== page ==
In court documents, phone hacking victims say Mr Lewis authorized the deletion of a large number of emails that could implicate senior News Corp figures in the scandal. The lawsuit claims that, under his supervision, eight filing cabinets filled with potential evidence disappeared.

The plaintiffs say that, instead of turning things over to the authorities, he ignored information that could have implicated senior executives. They asserted that he was part of a scheme to create a security threat to justify deleting emails.

He has denied wrongdoing. This lawsuit is one of many surrounding the long-standing hack. Many plaintiffs, including celebrities such as Elton John, their solution cases. Others, like Prince Harrycontinue to press their case.

Shortly after a number of allegations emerged in 2020, Mr Lewis was handed the job of BBC director general, arguably Britain’s most prominent media job.

Mr Lewis’s work on the Standards and Regulatory Commission placed him in Mr Murdoch’s inner circle and he was promoted in 2014. leading Dow JonesWall Street Journal publisher.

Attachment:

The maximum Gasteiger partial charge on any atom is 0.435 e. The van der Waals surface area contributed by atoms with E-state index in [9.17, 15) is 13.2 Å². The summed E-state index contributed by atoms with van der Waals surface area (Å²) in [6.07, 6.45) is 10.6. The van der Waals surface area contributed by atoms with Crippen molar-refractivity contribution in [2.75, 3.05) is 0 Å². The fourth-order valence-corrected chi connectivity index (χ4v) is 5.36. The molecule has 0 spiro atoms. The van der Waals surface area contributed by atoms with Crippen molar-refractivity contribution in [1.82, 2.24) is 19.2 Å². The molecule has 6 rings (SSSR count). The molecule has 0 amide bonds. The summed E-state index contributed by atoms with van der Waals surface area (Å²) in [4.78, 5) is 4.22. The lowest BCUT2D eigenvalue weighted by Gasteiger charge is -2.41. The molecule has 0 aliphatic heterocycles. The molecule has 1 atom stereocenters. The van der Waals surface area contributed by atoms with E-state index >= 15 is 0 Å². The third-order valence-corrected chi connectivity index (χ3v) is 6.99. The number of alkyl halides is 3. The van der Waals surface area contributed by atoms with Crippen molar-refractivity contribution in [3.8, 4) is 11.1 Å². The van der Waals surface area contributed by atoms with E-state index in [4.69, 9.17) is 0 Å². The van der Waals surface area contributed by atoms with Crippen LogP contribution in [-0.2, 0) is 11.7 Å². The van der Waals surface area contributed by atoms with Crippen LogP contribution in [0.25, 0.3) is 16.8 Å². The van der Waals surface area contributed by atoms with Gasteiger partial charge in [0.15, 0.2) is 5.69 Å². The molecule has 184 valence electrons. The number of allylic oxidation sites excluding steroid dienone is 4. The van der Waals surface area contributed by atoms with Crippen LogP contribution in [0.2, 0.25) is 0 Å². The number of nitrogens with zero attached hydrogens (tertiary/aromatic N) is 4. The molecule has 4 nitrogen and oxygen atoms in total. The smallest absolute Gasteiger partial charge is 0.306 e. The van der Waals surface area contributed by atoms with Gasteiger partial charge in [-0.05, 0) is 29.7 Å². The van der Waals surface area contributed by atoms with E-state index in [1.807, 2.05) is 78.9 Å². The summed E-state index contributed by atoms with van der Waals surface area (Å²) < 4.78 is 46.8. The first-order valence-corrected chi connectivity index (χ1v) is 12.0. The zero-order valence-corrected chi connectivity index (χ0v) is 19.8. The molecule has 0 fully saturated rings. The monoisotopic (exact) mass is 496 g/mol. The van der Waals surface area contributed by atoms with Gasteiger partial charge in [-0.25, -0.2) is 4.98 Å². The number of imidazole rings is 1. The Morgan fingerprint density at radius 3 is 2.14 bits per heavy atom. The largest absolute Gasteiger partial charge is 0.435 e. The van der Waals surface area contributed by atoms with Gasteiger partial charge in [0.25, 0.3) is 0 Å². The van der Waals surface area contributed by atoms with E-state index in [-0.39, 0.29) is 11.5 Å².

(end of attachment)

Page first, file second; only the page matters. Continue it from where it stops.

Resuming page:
But his work on the committee has angered many staff at News Corp’s British newspapers. Some believe that junior reporters were sacrificed, as Mr. Evans describes it, “to stop their boss from wearing an orange jumpsuit.”

Despite working in London as chief executive of Dow Jones, Mr. Lewis rarely appears at the company’s main office, which shares space with The Sun, a tabloid where some employees News of the World staff came to work after the newspaper closed. Instead, he worked in a building miles away, former employees recalled.

The phone hacking scandal might have been old news if it weren’t for the changes at The Post.